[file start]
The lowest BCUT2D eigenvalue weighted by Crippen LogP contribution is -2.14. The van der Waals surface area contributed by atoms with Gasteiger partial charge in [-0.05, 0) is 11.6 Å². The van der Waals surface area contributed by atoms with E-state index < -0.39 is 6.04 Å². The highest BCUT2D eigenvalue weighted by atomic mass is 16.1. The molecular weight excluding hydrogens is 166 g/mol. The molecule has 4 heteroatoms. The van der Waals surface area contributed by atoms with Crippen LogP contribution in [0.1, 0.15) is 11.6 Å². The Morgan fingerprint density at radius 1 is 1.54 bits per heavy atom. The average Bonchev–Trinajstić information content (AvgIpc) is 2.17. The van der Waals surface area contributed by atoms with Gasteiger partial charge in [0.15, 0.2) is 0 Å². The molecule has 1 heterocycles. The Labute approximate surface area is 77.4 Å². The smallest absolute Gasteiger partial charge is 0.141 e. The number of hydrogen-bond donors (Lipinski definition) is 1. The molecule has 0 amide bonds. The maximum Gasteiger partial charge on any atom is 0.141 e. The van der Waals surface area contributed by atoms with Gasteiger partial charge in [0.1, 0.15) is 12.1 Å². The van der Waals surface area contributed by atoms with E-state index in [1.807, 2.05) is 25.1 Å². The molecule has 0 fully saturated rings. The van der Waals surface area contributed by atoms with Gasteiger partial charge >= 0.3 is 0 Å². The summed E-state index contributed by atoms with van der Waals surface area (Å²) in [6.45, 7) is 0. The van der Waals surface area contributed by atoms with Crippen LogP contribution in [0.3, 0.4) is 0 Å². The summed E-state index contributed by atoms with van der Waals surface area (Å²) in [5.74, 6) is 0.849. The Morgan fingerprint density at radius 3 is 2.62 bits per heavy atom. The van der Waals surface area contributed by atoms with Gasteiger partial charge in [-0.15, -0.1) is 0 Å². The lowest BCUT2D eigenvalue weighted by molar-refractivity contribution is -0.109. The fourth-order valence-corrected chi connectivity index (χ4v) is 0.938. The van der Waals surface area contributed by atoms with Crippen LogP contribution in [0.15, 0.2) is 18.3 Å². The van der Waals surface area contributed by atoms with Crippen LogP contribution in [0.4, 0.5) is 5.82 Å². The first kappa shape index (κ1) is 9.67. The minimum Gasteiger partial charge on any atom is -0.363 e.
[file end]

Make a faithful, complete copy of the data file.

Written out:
The lowest BCUT2D eigenvalue weighted by Crippen LogP contribution is -2.14. The van der Waals surface area contributed by atoms with Gasteiger partial charge in [-0.05, 0) is 11.6 Å². The van der Waals surface area contributed by atoms with E-state index < -0.39 is 6.04 Å². The highest BCUT2D eigenvalue weighted by atomic mass is 16.1. The molecular weight excluding hydrogens is 166 g/mol. The molecule has 4 heteroatoms. The van der Waals surface area contributed by atoms with Crippen LogP contribution in [0.1, 0.15) is 11.6 Å². The Morgan fingerprint density at radius 1 is 1.54 bits per heavy atom. The average Bonchev–Trinajstić information content (AvgIpc) is 2.17. The van der Waals surface area contributed by atoms with Gasteiger partial charge in [0.15, 0.2) is 0 Å². The molecule has 1 heterocycles. The Labute approximate surface area is 77.4 Å². The smallest absolute Gasteiger partial charge is 0.141 e. The number of hydrogen-bond donors (Lipinski definition) is 1. The molecule has 0 amide bonds. The maximum Gasteiger partial charge on any atom is 0.141 e. The van der Waals surface area contributed by atoms with Gasteiger partial charge in [0.1, 0.15) is 12.1 Å². The van der Waals surface area contributed by atoms with E-state index in [1.807, 2.05) is 25.1 Å². The molecule has 0 fully saturated rings. The van der Waals surface area contributed by atoms with Gasteiger partial charge >= 0.3 is 0 Å². The summed E-state index contributed by atoms with van der Waals surface area (Å²) in [6.45, 7) is 0. The van der Waals surface area contributed by atoms with Crippen LogP contribution in [0.3, 0.4) is 0 Å². The summed E-state index contributed by atoms with van der Waals surface area (Å²) in [5.74, 6) is 0.849. The Morgan fingerprint density at radius 3 is 2.62 bits per heavy atom. The van der Waals surface area contributed by atoms with Gasteiger partial charge in [-0.15, -0.1) is 0 Å². The lowest BCUT2D eigenvalue weighted by molar-refractivity contribution is -0.109. The fourth-order valence-corrected chi connectivity index (χ4v) is 0.938. The van der Waals surface area contributed by atoms with Crippen LogP contribution in [0.15, 0.2) is 18.3 Å². The van der Waals surface area contributed by atoms with Crippen LogP contribution in [0.4, 0.5) is 5.82 Å². The first kappa shape index (κ1) is 9.67. The minimum Gasteiger partial charge on any atom is -0.363 e.